Another triumph of the week was in my world history classes on the 20th. As we continue through the Ancient Rome unit, I took one day to talk about gladiators, and the students really enjoyed it (a lecture, at that!) One student said “Miss Jensen, this is the best history class I’ve ever had. Seriously.”
This week was slightly challenging in that we had a half day (periods 1-4 followed by an assembly) and took another day to go see the school play. Despite the gladiator day, it just wasn’t enough to keep them focused for the rest of a very unusual week….
In reflecting on the readings this week from The First Days of School, I feel like I actually struggle with this in that I have no problem smiling and saying “please” and “thank you,” but I have allowed certain issues with classroom management to persist to the point that saying “please” and “thank you” simply isn’t cutting it. (Not like I thought it would, but it’s certainly an important part!) As I continue to figure out an effective way to handle behavior issues in the classroom, it will be important to remember this chapter.
The past week warrants daily reflections; as a brief overview, I had to: confront some students about issues with plagiarism and copying on an essay, deal with some very blatant disrespect from a student, give several students detentions, AND sub for a very weird day where nearly half of the school was gone on a field trip. Also, as the beginning of this week was the Monday after spring break, we were “welcomed” back with the news that over the break some students had broken into the school and done some serious vandalism. The damage was not only extensive to some of the physical property, but it was very personal and targeted specific members of the faculty.
On Monday (the plagiarism/cheating confrontation day) I wrote: Well, my reputation as the nice teacher has been soiled…and it’s not good. I never thought that students would react so dramatically to being told that they need to redo an assignment because they cheated/plagiarized! I chose to print the web pages where I found exact sentences on the internet, and one girl’s comment was “Oh, how nice, you printed the website,” followed by “I never went to this webpage.” So all I said was that the sentences were exactly the same. She didn’t say anything after that…
I’m scared for the possible retaliation…so far things have been so good. But WHY am I feeling so bad? They are the ones that didn’t do the assignment right, aren’t they? They are the ones that had the opportunity to ask me questions that never did? THEY are the ones who wrote the paper and INSIST that they knew the answers that they had already written…as soon as class started I just go so nervous to the point that I could hardly function..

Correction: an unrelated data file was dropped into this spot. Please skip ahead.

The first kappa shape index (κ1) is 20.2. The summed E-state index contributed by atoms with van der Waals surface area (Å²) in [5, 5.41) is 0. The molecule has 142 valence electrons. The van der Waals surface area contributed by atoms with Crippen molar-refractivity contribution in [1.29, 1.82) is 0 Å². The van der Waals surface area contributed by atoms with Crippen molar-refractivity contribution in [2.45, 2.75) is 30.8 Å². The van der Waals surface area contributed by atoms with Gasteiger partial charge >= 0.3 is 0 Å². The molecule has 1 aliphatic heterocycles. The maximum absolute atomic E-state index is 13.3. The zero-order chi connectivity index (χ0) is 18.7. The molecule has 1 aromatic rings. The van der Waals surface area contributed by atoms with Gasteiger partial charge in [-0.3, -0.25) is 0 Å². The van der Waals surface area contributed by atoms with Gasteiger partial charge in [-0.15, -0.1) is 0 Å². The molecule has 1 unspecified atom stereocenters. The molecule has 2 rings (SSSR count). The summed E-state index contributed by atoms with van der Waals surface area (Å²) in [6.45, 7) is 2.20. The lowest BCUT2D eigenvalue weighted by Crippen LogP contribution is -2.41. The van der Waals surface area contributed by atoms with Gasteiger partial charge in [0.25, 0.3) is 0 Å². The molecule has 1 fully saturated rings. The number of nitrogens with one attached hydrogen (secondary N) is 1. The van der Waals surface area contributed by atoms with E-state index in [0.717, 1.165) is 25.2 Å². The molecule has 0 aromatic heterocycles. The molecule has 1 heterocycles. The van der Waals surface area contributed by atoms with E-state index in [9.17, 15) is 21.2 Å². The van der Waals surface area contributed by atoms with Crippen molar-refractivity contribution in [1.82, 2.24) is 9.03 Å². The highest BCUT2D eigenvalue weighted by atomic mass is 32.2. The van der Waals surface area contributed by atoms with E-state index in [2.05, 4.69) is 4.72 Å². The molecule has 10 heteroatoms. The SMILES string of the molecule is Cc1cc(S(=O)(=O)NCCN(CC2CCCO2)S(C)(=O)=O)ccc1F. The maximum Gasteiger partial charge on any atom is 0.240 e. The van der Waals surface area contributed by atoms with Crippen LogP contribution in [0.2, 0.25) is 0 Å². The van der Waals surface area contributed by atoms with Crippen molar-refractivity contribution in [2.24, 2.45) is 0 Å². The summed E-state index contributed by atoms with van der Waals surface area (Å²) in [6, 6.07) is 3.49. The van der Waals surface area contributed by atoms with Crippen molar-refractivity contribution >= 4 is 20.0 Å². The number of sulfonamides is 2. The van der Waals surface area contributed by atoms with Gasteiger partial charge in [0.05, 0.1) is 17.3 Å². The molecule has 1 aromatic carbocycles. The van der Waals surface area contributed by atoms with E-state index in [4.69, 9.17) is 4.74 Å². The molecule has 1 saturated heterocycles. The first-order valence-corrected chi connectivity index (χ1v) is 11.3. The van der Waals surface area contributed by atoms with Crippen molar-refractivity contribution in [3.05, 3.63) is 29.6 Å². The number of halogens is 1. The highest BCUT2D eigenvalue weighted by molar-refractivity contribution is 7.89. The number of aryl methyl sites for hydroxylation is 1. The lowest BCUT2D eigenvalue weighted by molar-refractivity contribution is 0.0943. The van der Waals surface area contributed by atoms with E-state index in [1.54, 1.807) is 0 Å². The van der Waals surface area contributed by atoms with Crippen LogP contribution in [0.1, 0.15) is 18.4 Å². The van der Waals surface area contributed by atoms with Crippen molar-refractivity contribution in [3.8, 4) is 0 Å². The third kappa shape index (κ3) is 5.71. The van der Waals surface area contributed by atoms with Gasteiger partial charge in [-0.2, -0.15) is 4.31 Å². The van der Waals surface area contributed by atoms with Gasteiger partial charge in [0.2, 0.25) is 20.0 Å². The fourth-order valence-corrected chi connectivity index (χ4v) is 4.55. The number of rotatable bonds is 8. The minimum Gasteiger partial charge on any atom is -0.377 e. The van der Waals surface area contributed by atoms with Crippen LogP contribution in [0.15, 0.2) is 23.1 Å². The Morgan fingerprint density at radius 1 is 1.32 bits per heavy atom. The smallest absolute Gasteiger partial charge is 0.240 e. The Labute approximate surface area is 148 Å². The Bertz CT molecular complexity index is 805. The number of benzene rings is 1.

The rest of the day was better, although still nothing very pleasant!
Moving on to Wednesday, in one class a particular students was being incredibly disrespectful to me. Mrs. Hook wasn’t in the room, which may have made a slight difference. I repeatedly asked him to stop talking after the other “tricks” (location, etc.) failed. He proceeded to tell me that if I gave him a lunch detention he would not come because that was “my time.” Unfortuntely I did not deal with this situation the way I would have liked, and let his blatant disrespect pass, as class was almost over. However, after discussing it with my mentor teacher and the dean, I was told that he needed to serve a detention for his actions. I did confront him later in the day (with the dean standing by.) I guess the thing I had been dreading (giving a detention to someone) wasn’t so bad after all! Again, the rest of the day wasn’t so bad…the students were really chatty today, but it was nothing too terrible.
Thursday, oh Thursday. I essentially bounced from class to class or collected students from the hallway that didn’t seem to have a teacher. There was a field trip that took most of the juniors and seniors, and enough teachers that they were scrambling to find enough coverage. As it turned out, I spent 5 of the 7 periods that day with mostly the same freshmen, teaching my world history class and subbing for 9th grade health and English. (The other 2 periods I just had any students in the hallway come hang out in my classroom…nothing fancy!) From my notes on Thursday’s health class:
“I did it. I finally brought kids into the hallway to talk to them. While subbing for Mr. Menache’s class, I had “a student” come into the hallway because he was making really inappropriate comments really loudly to the class (especially about people being gay.) I just told him that it was not right and that while I didn’t want to give him a detention (especially for someone else’s class) but I would if he kept talking. For the rest of THAT class, he was fine.
For the next class (my normal World History) I had to bring another student into the hallway to talk to him about his inappropriate and excessive comments. As “luck” would have it, the principal happened to be coming to check in on my class at that point, which meant he listened in on our little chat. I think it helped with the noise level for the remainder of the class, until…
SUBBING for English (almost all the same kids as the last 2 periods). To keep a long story short, as they were watching a movie, I had to move several students to prevent them from talking, gave one student a detention for excessive talking (same one I’d confronted not but 30 minutes earlier) and caught one student touching another inappropriately. I filled out “pink slips” or referrals for each of those situations, which turned out to be very helpful when the students did not appear for their detentions.